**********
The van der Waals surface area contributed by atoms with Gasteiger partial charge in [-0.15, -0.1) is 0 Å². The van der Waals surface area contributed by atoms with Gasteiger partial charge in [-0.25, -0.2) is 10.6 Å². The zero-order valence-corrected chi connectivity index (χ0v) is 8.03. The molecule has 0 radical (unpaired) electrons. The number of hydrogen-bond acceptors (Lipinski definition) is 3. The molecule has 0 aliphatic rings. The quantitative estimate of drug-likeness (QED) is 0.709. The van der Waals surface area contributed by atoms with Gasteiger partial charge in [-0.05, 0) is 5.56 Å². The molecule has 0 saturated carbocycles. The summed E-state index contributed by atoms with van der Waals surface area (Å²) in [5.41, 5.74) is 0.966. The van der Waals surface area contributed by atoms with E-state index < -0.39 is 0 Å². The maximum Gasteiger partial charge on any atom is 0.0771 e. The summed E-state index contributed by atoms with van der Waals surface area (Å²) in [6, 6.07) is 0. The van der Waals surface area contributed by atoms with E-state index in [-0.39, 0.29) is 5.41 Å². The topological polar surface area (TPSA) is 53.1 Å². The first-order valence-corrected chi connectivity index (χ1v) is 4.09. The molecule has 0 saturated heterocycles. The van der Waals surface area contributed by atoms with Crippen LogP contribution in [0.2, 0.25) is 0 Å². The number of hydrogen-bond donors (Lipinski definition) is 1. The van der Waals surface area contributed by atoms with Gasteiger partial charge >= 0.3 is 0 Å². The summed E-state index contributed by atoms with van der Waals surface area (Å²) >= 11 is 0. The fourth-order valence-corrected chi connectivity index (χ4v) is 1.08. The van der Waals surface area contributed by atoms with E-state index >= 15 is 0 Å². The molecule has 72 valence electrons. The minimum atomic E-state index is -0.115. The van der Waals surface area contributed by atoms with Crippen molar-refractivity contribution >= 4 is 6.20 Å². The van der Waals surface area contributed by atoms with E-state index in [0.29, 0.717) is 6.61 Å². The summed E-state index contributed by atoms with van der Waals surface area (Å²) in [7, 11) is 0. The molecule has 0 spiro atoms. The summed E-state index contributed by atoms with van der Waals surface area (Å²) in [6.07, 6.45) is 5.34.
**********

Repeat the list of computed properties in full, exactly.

The van der Waals surface area contributed by atoms with Gasteiger partial charge in [-0.15, -0.1) is 0 Å². The van der Waals surface area contributed by atoms with Gasteiger partial charge in [-0.25, -0.2) is 10.6 Å². The zero-order valence-corrected chi connectivity index (χ0v) is 8.03. The molecule has 0 radical (unpaired) electrons. The number of hydrogen-bond acceptors (Lipinski definition) is 3. The molecule has 0 aliphatic rings. The quantitative estimate of drug-likeness (QED) is 0.709. The van der Waals surface area contributed by atoms with Gasteiger partial charge in [-0.05, 0) is 5.56 Å². The molecule has 0 saturated carbocycles. The summed E-state index contributed by atoms with van der Waals surface area (Å²) in [5.41, 5.74) is 0.966. The van der Waals surface area contributed by atoms with E-state index < -0.39 is 0 Å². The maximum Gasteiger partial charge on any atom is 0.0771 e. The summed E-state index contributed by atoms with van der Waals surface area (Å²) in [6, 6.07) is 0. The van der Waals surface area contributed by atoms with E-state index in [-0.39, 0.29) is 5.41 Å². The topological polar surface area (TPSA) is 53.1 Å². The first-order valence-corrected chi connectivity index (χ1v) is 4.09. The molecule has 0 saturated heterocycles. The van der Waals surface area contributed by atoms with Crippen LogP contribution in [0.2, 0.25) is 0 Å². The number of hydrogen-bond donors (Lipinski definition) is 1. The van der Waals surface area contributed by atoms with Gasteiger partial charge >= 0.3 is 0 Å². The summed E-state index contributed by atoms with van der Waals surface area (Å²) >= 11 is 0. The fourth-order valence-corrected chi connectivity index (χ4v) is 1.08. The van der Waals surface area contributed by atoms with E-state index >= 15 is 0 Å². The molecule has 72 valence electrons. The minimum atomic E-state index is -0.115. The van der Waals surface area contributed by atoms with Crippen molar-refractivity contribution >= 4 is 6.20 Å². The van der Waals surface area contributed by atoms with E-state index in [0.29, 0.717) is 6.61 Å². The summed E-state index contributed by atoms with van der Waals surface area (Å²) in [7, 11) is 0. The molecule has 0 spiro atoms. The summed E-state index contributed by atoms with van der Waals surface area (Å²) in [6.07, 6.45) is 5.34.